Event Savvy: The Debate - Integrating Virtual Components
With audiences expecting (and finding) more and more free content, how can conference and event organizers integrate virtual components into the face-to-face experience without compromising their business model?Published in August 2009 event savvy | virtual | Departments
With audiences expecting (and finding) more and more free content, how can conference and event organizers integrate virtual components into the face-to-face experience without compromising their business model?
Sound-Off: Does virtual attendance cannibalize on-site?
“Is it really going to sell more tickets for next year? What’s going to sell more tickets is people going home and saying, ‘Twiistup was an awesome conference and I’m going to attend next year.’ [With] the free crowd, to me, the argument is, would they ever pay? And the answer is, they wouldn’t.”
— Francisco Dao, producer of Twiistup, a Los Angeles tech startup and digital media event
“If you don’t think they’d want to be face to face, then there’s not a lot of value in the event. It’s very interesting how when you flip it and think about the Super Bowl, the live streaming does not cannibalize the face-to-face 10-day Super Bowl experience at all.”
— Jeff Hurt, director of education and events, National Association of Dental Plans
“I’ve seen the more the conference is open, the more free content that gets out there, the more buzz that gets generated, and therefore the more people want to go for the next year.”
— David Meerman Scott, speaker and best-selling author of “The New Rules of Marketing & PR” and “World Wide Rave”
“It’s two different audiences, really. Looking at cannibalizing is really looking at the worst side of the whole story. You really need to look at the optimistic side — sometimes even people who RSVP won’t come, so really you’re just giving them access.”
— Julius Solaris, head of blur Marketing
Case Study: Cisco Live
Heading into their 2009 show, Cisco Live managers knew that reduced travel and training budgets could significantly affect their attendance, which drives the conference’s budget. To counteract this, they offered Cisco Live Virtual in conjunction with the face-to-face experience, allowing people to watch the keynotes virtually, participate in Q&A sessions, join groups, write and comment on blogs and connect with attendees with similar interests.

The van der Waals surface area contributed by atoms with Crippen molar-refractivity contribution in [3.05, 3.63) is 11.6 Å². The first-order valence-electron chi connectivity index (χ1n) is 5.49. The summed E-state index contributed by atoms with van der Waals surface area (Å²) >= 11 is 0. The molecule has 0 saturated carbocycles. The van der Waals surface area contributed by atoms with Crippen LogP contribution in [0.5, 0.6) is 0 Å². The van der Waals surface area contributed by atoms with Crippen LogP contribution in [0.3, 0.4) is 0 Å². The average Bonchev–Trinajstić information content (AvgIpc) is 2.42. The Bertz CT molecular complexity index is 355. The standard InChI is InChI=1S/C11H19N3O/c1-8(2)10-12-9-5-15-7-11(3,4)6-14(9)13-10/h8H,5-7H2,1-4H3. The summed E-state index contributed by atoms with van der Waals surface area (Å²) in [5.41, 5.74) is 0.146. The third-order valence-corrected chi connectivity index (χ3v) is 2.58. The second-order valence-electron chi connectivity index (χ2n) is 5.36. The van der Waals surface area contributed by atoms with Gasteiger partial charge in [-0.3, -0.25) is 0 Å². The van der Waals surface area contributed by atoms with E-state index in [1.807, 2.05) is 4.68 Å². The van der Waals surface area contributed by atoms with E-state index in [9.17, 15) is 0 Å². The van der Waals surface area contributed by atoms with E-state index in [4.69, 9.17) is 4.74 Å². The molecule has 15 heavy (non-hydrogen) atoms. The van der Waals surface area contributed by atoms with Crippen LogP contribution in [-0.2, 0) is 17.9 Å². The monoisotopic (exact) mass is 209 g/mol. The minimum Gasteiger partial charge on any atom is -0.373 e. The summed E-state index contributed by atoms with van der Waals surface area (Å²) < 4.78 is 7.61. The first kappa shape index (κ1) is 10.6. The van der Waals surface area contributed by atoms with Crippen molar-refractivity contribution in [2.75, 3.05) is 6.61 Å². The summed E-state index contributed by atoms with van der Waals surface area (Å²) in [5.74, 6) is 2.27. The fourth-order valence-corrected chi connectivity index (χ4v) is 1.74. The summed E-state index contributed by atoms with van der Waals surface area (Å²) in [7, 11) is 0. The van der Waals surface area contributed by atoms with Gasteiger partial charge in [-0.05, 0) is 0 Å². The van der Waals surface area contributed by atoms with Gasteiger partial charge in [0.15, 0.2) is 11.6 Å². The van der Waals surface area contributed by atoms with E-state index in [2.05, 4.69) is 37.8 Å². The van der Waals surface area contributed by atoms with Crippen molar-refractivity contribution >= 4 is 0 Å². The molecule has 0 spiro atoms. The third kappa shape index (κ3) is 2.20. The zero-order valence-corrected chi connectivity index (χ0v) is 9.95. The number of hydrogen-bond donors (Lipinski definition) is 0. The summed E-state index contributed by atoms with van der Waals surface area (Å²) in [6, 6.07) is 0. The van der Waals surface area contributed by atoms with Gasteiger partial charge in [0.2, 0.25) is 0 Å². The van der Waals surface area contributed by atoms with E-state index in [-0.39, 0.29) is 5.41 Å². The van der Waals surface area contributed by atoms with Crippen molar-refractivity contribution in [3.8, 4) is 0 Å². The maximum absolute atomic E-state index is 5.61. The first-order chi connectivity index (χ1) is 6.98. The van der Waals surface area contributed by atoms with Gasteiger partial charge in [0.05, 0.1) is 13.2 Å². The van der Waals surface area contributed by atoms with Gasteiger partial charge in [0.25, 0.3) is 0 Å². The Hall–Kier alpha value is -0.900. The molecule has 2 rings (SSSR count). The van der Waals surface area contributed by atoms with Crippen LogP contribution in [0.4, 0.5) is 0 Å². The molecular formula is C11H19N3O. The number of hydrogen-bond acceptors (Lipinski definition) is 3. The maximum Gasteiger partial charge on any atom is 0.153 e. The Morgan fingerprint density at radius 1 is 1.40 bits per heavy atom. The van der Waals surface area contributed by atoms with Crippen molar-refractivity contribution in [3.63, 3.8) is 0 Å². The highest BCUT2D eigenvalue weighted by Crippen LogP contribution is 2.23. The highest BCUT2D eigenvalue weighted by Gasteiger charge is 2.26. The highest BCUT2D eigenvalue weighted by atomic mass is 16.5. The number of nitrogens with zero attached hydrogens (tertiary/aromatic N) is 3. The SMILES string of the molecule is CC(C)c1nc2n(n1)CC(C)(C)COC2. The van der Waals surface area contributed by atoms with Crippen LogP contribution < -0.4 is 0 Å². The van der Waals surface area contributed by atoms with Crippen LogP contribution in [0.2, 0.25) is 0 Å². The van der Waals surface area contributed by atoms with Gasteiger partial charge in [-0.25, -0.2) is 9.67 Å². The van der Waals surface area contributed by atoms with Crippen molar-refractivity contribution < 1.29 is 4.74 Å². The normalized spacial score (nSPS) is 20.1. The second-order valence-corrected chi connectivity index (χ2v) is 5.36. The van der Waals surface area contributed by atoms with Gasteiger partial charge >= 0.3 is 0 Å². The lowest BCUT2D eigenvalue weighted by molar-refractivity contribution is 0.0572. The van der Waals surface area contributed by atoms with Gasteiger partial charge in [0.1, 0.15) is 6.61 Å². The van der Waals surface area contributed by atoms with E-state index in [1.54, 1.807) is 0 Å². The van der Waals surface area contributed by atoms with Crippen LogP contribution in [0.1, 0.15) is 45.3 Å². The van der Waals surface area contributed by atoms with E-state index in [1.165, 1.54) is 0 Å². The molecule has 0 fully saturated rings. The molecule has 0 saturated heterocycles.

“Our theory going into it was that people with the budget and the time and the ability to attend on-site, will,” said Staci Clark, marketing strategy manager for Cisco Live. To avoid cannibalizing on-site attendance, conference organizers:
- Didn’t market the virtual option until later in the marketing cycle to preserve early-bird registration.
- Marketed very selectively. Marketing intelligence said the two driving factors for attendance were tenure with the event and proximity to the location, so the virtual experience was marketed first to those who were least likely to attend: those who had never been to Cisco Live who were far from the San Francisco area. As the event date approached, marketers gradually expanded the universe of people they marketed Cisco Live Virtual to.
- Offered paid and free virtual attendance. Free virtual attendees could access the keynotes and a handful of tech sessions and had limited social networking capabilities. Paid virtual attendees had a richer networking experience and could access sessions presented exclusively to them.
- Marketed them as two different experiences, leaving it to the audience to select which was best for them.
“It was a way to increase our reach to a new audience who may be less invested in the show,” said Clark. Free virtual attendees are prospects for paid virtual; paid virtual are prospects for the live experience. “We move more people into our sphere of influence. If they stay virtual forever, that’s great. Cisco is still having a conversation with them.”